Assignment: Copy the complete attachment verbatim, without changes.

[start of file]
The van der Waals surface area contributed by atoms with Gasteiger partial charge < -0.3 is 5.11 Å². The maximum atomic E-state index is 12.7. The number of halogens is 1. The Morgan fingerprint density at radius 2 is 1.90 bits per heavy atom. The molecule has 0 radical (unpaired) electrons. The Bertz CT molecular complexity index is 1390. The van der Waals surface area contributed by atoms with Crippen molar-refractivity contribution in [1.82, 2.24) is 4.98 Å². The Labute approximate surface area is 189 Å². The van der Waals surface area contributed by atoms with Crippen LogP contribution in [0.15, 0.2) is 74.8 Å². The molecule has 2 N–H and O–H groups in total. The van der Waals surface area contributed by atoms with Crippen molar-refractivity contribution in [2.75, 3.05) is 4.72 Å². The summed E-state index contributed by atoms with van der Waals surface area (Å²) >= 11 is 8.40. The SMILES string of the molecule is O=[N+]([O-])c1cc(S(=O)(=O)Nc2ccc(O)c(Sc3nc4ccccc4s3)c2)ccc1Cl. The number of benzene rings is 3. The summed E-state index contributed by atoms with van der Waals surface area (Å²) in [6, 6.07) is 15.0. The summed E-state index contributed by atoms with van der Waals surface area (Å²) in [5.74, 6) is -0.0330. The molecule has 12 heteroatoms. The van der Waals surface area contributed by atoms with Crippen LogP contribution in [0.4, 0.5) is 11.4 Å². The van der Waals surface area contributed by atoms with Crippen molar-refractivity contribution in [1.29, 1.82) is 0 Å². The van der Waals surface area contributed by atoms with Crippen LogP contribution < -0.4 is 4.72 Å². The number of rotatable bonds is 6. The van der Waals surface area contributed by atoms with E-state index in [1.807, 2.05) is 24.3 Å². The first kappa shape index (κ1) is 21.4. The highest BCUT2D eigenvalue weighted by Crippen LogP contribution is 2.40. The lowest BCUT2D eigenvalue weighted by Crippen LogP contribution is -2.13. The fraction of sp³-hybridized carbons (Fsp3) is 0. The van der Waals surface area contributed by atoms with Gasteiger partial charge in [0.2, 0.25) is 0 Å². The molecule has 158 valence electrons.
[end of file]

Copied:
The van der Waals surface area contributed by atoms with Gasteiger partial charge < -0.3 is 5.11 Å². The maximum atomic E-state index is 12.7. The number of halogens is 1. The Morgan fingerprint density at radius 2 is 1.90 bits per heavy atom. The molecule has 0 radical (unpaired) electrons. The Bertz CT molecular complexity index is 1390. The van der Waals surface area contributed by atoms with Crippen molar-refractivity contribution in [1.82, 2.24) is 4.98 Å². The Labute approximate surface area is 189 Å². The van der Waals surface area contributed by atoms with Crippen LogP contribution in [0.15, 0.2) is 74.8 Å². The molecule has 2 N–H and O–H groups in total. The van der Waals surface area contributed by atoms with Crippen molar-refractivity contribution in [2.75, 3.05) is 4.72 Å². The summed E-state index contributed by atoms with van der Waals surface area (Å²) >= 11 is 8.40. The SMILES string of the molecule is O=[N+]([O-])c1cc(S(=O)(=O)Nc2ccc(O)c(Sc3nc4ccccc4s3)c2)ccc1Cl. The number of benzene rings is 3. The summed E-state index contributed by atoms with van der Waals surface area (Å²) in [6, 6.07) is 15.0. The summed E-state index contributed by atoms with van der Waals surface area (Å²) in [5.74, 6) is -0.0330. The molecule has 12 heteroatoms. The van der Waals surface area contributed by atoms with Crippen LogP contribution in [0.4, 0.5) is 11.4 Å². The van der Waals surface area contributed by atoms with Crippen molar-refractivity contribution in [1.29, 1.82) is 0 Å². The van der Waals surface area contributed by atoms with Crippen LogP contribution < -0.4 is 4.72 Å². The number of rotatable bonds is 6. The van der Waals surface area contributed by atoms with E-state index in [1.807, 2.05) is 24.3 Å². The first kappa shape index (κ1) is 21.4. The highest BCUT2D eigenvalue weighted by Crippen LogP contribution is 2.40. The lowest BCUT2D eigenvalue weighted by Crippen LogP contribution is -2.13. The fraction of sp³-hybridized carbons (Fsp3) is 0. The van der Waals surface area contributed by atoms with Gasteiger partial charge in [0.2, 0.25) is 0 Å². The molecule has 158 valence electrons.